Thalia Grace is noted to be tall, though not much detail is given about how tall within any of the books or supplementary works. She is atheltic, but not muscular in a bulky or curvacious way since she is portrayed as very slender.

Calypso is stated to be the ultimate beauty, though it seems that most of that comes from her facial features, hair and clothing, based on what is heavily described. I mention her because there is a comment in The Hidden Oracle in which, even after becoming a full mortal, Calypso still didn't have any flab or acne, which meant that her beauty was still kicking as strong as ever. This sounds kind of "uh-oh," because it sort of is, but we'll move on.

Rachel Elizabeth Dare is described as being tall and slim, which is interesting because she's human, so she really could have been any height, but the author chose tall (woohoo).

Hylla and Reyna Ramírez-Arellano are both described as very tall, as they are associated with the Amazons.

Zoë Nightshade is described as tall AND graceful/gorgeous, so that was a smidge of representation, though it feels more like a comparison to a runway model than an embrace toward tall women outside of the model stereotype.

One of my favorite characters that I found during this search was Meg McCaffrey. No, she's no TSC, but she's small and pudgy, and the daughter of Demeter, who (if you recall) was the only TSC I found in Disney movies (talk about full circle). She first appears in The Hidden Oracle, so she's not in the original series. She's tough, brash and playful, and I like her for that matched with her "pudginess," but I will say that being tubby and tough seems to be a bit of a stereotype. Brashness and chunkiness are often associated, for some reason, while grace and slenderness are a foil to that.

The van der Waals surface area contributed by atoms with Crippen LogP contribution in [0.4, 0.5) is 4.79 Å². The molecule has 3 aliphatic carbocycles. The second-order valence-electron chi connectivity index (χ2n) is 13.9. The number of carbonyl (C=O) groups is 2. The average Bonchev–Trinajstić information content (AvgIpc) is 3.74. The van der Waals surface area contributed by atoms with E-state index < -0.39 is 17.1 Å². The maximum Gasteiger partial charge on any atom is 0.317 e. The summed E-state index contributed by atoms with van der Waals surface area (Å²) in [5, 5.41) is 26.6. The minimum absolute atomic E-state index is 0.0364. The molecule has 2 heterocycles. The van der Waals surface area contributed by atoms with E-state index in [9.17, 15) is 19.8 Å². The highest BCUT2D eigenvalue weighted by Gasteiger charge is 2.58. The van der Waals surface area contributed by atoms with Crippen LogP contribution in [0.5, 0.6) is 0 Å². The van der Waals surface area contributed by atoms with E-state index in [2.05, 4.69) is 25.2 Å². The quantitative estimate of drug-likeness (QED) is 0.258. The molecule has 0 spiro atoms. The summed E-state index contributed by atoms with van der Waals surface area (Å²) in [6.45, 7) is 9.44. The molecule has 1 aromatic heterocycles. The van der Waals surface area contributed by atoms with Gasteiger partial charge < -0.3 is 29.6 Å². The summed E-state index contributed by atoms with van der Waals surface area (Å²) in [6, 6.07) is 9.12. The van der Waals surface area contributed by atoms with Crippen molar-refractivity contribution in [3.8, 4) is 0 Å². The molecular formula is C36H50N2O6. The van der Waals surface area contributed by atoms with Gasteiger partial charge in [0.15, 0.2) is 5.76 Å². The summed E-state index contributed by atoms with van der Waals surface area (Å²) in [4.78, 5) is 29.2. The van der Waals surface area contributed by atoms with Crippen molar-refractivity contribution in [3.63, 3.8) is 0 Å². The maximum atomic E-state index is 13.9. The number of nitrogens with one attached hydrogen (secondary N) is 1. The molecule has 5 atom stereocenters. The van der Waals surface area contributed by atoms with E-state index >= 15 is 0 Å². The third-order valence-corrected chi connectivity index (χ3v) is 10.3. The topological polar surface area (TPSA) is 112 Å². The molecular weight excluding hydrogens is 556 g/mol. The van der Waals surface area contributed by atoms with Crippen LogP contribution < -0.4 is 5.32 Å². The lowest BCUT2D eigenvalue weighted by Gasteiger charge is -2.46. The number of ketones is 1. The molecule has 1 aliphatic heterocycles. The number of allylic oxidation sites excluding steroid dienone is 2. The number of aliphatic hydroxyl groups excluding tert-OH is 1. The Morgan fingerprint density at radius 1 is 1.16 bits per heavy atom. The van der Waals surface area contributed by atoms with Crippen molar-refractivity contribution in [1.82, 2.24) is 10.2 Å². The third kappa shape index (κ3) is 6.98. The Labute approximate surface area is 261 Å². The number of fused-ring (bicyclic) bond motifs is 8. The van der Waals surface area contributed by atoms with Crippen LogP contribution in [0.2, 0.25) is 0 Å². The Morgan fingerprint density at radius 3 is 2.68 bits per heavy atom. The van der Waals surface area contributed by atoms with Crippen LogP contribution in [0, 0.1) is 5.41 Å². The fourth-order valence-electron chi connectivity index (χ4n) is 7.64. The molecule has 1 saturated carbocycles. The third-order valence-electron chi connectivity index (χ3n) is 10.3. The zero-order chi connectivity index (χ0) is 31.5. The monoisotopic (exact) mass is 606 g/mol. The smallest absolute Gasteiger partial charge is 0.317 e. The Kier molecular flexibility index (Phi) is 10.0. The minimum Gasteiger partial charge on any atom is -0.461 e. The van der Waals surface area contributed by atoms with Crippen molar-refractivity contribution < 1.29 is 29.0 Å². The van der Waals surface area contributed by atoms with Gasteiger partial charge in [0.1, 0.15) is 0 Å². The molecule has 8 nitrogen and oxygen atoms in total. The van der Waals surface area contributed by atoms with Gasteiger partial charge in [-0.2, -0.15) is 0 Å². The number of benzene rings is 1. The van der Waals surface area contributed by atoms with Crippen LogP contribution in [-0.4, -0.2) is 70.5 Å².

Another thing to commend Riordan for is that none of his female bullies are described negatively due to their shape or size. Whereas other works of children's fiction largely like to paint the taller or chunkier or more muscular girl of the class as some maniacal bully, Riordan uses phrases like "an owl with a makeup addiction" or freckles that looked like they were "sprayed on with liquid Cheetos" to give us images of the mean girls. Riordan, instead of going for a cheap insult, goes for a creative and peculiar description to show the narrator's aggression or frustration toward a certain individual.

However, there is one character that is a bit of a conundrum for me in terms of TSCs and body positivity. Clarisse La Rue. So, while pretty much all of the leading ladies of the series are described as tall to some extent (probably commonly due to their demigod bodies), there is no character with more focus on sheer size than Clarisse. She is described as having the height of a basketball player and the build of a rugby player, muscular with some heft to her. This is awesome, and it definitely makes her a TSC body. However, since my overarching search is for a TSC who is a protagonist and doesn't become immediately masculine due to her size, I have some qualms with the character of Clarisse.